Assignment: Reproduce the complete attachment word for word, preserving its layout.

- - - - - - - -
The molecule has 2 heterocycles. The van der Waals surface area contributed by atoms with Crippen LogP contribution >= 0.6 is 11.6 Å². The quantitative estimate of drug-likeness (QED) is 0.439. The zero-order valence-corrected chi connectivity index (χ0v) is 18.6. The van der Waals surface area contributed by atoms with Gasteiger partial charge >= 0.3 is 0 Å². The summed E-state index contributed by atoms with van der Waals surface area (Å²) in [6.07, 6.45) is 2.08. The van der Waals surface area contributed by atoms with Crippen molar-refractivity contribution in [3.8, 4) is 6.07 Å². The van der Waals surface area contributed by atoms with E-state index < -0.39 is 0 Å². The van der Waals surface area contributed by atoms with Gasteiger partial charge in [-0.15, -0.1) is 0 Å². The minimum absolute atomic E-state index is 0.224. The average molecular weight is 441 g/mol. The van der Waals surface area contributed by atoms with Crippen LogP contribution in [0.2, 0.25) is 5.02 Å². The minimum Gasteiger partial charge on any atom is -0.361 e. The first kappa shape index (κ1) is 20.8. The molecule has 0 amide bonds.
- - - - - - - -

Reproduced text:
The molecule has 2 heterocycles. The van der Waals surface area contributed by atoms with Crippen LogP contribution >= 0.6 is 11.6 Å². The quantitative estimate of drug-likeness (QED) is 0.439. The zero-order valence-corrected chi connectivity index (χ0v) is 18.6. The van der Waals surface area contributed by atoms with Gasteiger partial charge >= 0.3 is 0 Å². The summed E-state index contributed by atoms with van der Waals surface area (Å²) in [6.07, 6.45) is 2.08. The van der Waals surface area contributed by atoms with Crippen molar-refractivity contribution in [3.8, 4) is 6.07 Å². The van der Waals surface area contributed by atoms with E-state index < -0.39 is 0 Å². The van der Waals surface area contributed by atoms with Gasteiger partial charge in [-0.15, -0.1) is 0 Å². The minimum absolute atomic E-state index is 0.224. The average molecular weight is 441 g/mol. The van der Waals surface area contributed by atoms with Crippen LogP contribution in [0.2, 0.25) is 5.02 Å². The minimum Gasteiger partial charge on any atom is -0.361 e. The first kappa shape index (κ1) is 20.8. The molecule has 0 amide bonds.